Optical maps were obtained for DNA digested with BssSI and BspQI restriction enzymes. The initial hybrid scaffolding incorporated 1117 CPI 3.0.3 scaffolds larger than 150 kb into the analysis. A large number of conflicts were detected between the original CPI 3.0.3 scaffolds and this first BioNano assembly (which used the BssSI data) due to the genetic difference between the specimen used for BioNano and the individual sequenced to generate the original assembly [11], rather than due to an actual chimeric assembly. Thus, using the default hybrid scaffolding workflow (which automatically resolves all the conflicts) introduced a multitude of potential false positive cuts. To solve this issue, the two BNG assemblies (BssSI and BspQI) were used to manually validate the conflict sites that are of high confidence to be chimeric, by employing sequential hybrid scaffolding (instead of 2-enzyme hybrid scaffolding) to avoid generating too many cuts. For this stepwise approach, the BssSI assembly was used first (incorporating 789 scaffolds from CPI 3.0.3 larger than 150 kb, encompassing 87.6% of the CPI 3.0.3 assembly), and the resulting assembly along with the non-scaffolded contigs became the input for the second round of hybrid scaffolding using the BspQI assembly. This approach yielded 345 final hybrid scaffolds with N50 = 17.7 Mbp, improving the overall assembly N50 from 6.6 Mbp to 16 Mbp (a 242% improvement). The refined genome assembly was uploaded to NCBI (Chrysemys_picta_BioNano-3.0.4, accession number GCA_000241765.3).

3.2. Improvement of Physical Mapping of the Painted Turtle Genome via Optical Mapping

Optical mapping alone increased the proportion of the genome that had been physically mapped to the CPI 3.0.3 genome assembly in previous studies [10,12] via FISH of 64 BACs. Specifically, a total of 320,421,188 bp of sequence were encompassed by the CPI 3.0.3 scaffolds to which the sequences of those 64 BACs mapped in silico [10,12], representing ~13.5% of the total CPI 3.0.3 genome assembly. However, because our new BioNano assembly increased scaffold size, these same 64 BACs map to new hybrid scaffolds encompassing 852,501,876 bp in total, i.e., ~34.5% of the improved BioNano CPI 3.0.4 genome assembly. Only three of the scaffolds to where these 64 BACs mapped (BioNano scaffold 313, 330, and 338) decreased in size because they were broken during hybrid scaffolding to correct previous assembly errors (Table S1).

3.3. Improvement of Physical Mapping of the Painted Turtle Genome via Additional de novo BAC-FISH

We also collected de novo BAC-FISH data from the 64 newly selected BACs, discarding from further analysis any BAC that failed to produce clean or consistent signals (due to high background, failed hybridizations, or mislabeling errors). Thus, our final new dataset includes results from 26 BAC clones with ~150 kb inserts and containing sequences corresponding to 21 additional hybrid scaffolds. These new data permitted assigning these 26 BAC sequences to 13 chromosomes, representing the physical mapping of an additional 260,371,119 bp (an additional ~10.5%) of the CPI 3.0.4 genome assembly (Figure 1 and Table 1). Thus, a grand total of ~45% of the new CPI 3.0.4 is now physically anchored to its chromosomal location.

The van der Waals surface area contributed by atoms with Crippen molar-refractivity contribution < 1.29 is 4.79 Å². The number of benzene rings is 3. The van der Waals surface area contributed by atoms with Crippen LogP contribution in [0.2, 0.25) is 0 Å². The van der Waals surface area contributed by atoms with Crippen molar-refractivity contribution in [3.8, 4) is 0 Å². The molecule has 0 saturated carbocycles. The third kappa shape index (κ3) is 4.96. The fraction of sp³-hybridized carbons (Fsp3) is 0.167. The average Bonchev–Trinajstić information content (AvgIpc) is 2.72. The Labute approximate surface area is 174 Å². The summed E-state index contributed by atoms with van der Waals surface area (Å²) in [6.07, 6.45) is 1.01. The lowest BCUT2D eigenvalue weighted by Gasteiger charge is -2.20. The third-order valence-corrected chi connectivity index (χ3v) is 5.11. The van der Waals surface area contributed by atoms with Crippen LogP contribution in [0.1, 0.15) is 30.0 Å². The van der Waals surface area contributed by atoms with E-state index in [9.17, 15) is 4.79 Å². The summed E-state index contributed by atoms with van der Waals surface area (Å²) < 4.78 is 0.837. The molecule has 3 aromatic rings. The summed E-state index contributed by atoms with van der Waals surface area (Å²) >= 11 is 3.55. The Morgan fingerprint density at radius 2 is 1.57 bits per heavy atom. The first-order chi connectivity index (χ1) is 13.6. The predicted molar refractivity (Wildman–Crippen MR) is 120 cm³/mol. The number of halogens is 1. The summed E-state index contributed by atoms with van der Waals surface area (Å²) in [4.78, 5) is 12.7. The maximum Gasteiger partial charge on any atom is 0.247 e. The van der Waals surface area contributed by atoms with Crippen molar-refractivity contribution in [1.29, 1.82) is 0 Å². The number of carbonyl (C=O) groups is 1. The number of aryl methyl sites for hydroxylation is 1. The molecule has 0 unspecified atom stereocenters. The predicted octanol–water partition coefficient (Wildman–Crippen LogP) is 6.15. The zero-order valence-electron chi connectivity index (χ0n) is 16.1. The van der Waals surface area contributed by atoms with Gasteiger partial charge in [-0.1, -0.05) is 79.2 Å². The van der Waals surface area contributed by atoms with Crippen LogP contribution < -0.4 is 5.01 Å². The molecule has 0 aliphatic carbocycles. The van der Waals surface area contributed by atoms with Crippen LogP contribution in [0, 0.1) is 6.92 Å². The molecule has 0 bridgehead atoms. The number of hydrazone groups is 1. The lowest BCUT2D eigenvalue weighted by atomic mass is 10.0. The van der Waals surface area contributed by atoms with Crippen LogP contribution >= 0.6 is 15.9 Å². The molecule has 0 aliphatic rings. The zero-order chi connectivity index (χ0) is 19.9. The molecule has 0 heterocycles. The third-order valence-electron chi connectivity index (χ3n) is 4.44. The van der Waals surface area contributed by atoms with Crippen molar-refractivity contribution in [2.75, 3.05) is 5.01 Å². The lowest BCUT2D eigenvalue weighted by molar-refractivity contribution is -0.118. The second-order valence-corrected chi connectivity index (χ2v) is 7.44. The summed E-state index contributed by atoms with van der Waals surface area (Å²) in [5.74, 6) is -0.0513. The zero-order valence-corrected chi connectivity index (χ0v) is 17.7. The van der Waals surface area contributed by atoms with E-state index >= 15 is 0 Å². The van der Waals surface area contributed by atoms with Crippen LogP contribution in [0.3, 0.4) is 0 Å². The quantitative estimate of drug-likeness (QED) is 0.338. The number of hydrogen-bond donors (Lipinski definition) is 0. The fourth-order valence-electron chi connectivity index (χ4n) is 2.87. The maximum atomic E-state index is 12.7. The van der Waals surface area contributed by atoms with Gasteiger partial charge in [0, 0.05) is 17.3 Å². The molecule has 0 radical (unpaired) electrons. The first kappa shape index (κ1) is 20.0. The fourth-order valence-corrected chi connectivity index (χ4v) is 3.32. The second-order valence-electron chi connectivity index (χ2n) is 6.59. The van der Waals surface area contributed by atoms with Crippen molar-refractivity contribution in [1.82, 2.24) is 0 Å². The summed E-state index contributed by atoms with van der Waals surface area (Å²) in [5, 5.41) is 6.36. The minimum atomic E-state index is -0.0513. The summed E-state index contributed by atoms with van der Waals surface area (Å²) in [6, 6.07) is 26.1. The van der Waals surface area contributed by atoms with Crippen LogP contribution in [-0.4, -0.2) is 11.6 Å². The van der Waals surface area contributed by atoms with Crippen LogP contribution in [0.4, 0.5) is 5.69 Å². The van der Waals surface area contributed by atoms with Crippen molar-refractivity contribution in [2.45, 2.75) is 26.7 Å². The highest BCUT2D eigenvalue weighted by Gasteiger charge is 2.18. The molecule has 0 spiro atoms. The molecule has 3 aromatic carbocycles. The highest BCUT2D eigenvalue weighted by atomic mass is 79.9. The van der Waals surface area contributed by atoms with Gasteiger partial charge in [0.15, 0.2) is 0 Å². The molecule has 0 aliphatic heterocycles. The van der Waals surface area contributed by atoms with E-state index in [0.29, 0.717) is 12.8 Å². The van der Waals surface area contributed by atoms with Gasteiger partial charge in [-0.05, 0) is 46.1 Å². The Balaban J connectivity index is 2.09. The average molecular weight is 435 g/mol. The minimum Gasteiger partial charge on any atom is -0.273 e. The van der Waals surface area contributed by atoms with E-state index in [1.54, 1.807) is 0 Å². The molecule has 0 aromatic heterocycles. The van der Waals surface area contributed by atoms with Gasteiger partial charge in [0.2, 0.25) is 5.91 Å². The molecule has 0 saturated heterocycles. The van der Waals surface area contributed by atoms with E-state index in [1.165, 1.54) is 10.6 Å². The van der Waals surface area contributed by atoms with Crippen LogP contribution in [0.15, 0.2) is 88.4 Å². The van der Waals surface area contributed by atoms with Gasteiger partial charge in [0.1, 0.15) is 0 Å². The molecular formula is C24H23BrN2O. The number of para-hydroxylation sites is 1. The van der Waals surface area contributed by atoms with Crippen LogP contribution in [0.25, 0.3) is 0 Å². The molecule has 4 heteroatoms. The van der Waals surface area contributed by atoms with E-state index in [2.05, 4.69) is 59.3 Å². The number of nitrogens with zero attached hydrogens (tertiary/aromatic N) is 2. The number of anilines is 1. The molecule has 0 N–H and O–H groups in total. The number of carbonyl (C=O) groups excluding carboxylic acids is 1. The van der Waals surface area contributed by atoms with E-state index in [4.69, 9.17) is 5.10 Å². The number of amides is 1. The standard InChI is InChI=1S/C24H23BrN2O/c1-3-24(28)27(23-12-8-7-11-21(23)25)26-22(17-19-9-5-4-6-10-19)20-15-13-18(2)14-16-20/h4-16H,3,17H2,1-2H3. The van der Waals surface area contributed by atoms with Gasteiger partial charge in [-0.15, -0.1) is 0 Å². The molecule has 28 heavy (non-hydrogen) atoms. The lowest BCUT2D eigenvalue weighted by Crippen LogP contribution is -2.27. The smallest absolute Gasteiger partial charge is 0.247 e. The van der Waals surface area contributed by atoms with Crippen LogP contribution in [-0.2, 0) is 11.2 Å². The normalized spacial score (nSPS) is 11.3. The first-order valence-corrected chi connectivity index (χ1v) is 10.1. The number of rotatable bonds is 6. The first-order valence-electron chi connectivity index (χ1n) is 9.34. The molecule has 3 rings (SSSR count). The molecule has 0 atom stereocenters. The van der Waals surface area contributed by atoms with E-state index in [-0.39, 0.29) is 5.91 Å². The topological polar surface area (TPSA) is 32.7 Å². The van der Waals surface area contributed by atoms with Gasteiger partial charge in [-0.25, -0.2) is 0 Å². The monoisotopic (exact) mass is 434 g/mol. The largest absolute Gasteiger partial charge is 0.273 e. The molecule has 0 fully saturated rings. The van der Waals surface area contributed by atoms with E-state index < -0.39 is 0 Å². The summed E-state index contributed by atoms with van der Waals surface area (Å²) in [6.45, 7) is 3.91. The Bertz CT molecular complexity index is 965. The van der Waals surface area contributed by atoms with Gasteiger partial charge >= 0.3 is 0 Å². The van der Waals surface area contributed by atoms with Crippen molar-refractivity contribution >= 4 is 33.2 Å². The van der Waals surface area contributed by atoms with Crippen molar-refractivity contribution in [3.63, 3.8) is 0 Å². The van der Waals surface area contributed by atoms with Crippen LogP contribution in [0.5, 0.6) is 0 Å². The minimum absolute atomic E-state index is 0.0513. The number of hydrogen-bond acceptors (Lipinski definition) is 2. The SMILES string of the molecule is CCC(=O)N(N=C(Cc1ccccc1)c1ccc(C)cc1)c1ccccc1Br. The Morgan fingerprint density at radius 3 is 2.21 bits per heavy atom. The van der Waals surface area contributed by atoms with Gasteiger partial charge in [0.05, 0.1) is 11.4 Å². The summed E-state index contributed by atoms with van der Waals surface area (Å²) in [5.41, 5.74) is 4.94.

Importantly, we detected a few discrepancies between the BioNano assembly and BAC-FISH physical mapping, revealing what appear to be chimeric BioNano scaffolds (Figure 2 and Table 2), thus highlighting the importance of molecular cytogenetic data to identify and correct assembly errors. In particular, using BAC-FISH data from this study and previous studies [10,12], we identified seven hybrid scaffolds whose sequences contain two or more BACs that map to two different chromosomes by BAC-FISH but were bioinformatically assigned to the same scaffold, thus revealing specific errors in the genome assembly. However, inspection of these chimeric scaffolds did not reveal the exact nucleotide positions for breaking each chimeric scaffold. Thus, further BAC data are needed to precisely determine the scaffold breakpoints.
In silico analysis identified 5544 genes in the 62 hybrid scaffolds from CPI 3.0.4 that were physically anchored to C. picta chromosomes by our BAC-FISH data (Table S2). Due to our interest in the co-evolution of sex determination and genome organization [9,10,33], we searched within the anchored BioNano hybrid scaffolds for 32 genes that are members of the sexual development network of turtles and vertebrates, some of which are tied to repeated transitions in sex determination or are susceptible to endocrine disruptive compounds [7,8]. We detected 20 such genes, including 10 previously reported [10,12], some of which experienced changes in their relative position between turtle and avian genomes (Figure 1 and Table 3). Specifically, three genes (Dax1, Fhl2, and Fgf9) co-localized in chromosome 1 of both C. picta and chicken, but their relative order differs (Fhl2-Dax1-Fgf9 in C. picta and Dax1-Fhl2-Fgf9 in chicken). Three other genes (Esr1, Gata4, and Sox9) map to CPI-3, but in chicken (Esr1 and Gata4) map to GGA-3 in the same gene order as in turtle, whereas Sox9 is localized in a chicken microchromosome (GGA-18). Two additional genes (Emx2 and Gata2) found in a single turtle chromosome (CPI-5) map to two separate chromosomes in chicken (GGA-6 and GGA-12). In another case, four genes (Aco1, Dmrt1, Dmrt2, and Rps6) map to CPI-7 and GGA-Z, with Dmrt1-Dmrt2-Rps6 retaining the same gene order in both species, while Aco1 changes from first to last position in the cluster (namely, Aco1 localizes upstream of Dmrt1 in turtle and downstream of Rps6 in chicken). Finally, two genes (Lhx9 and Dmrtb1) detected in chromosome 8 of C. picta and chicken retained the same gene order (Table 3). The remaining 12 of the 32 target sexual development genes were not contained in the BACs mapped to date, and thus, their chromosomal location in painted turtles remains unknown.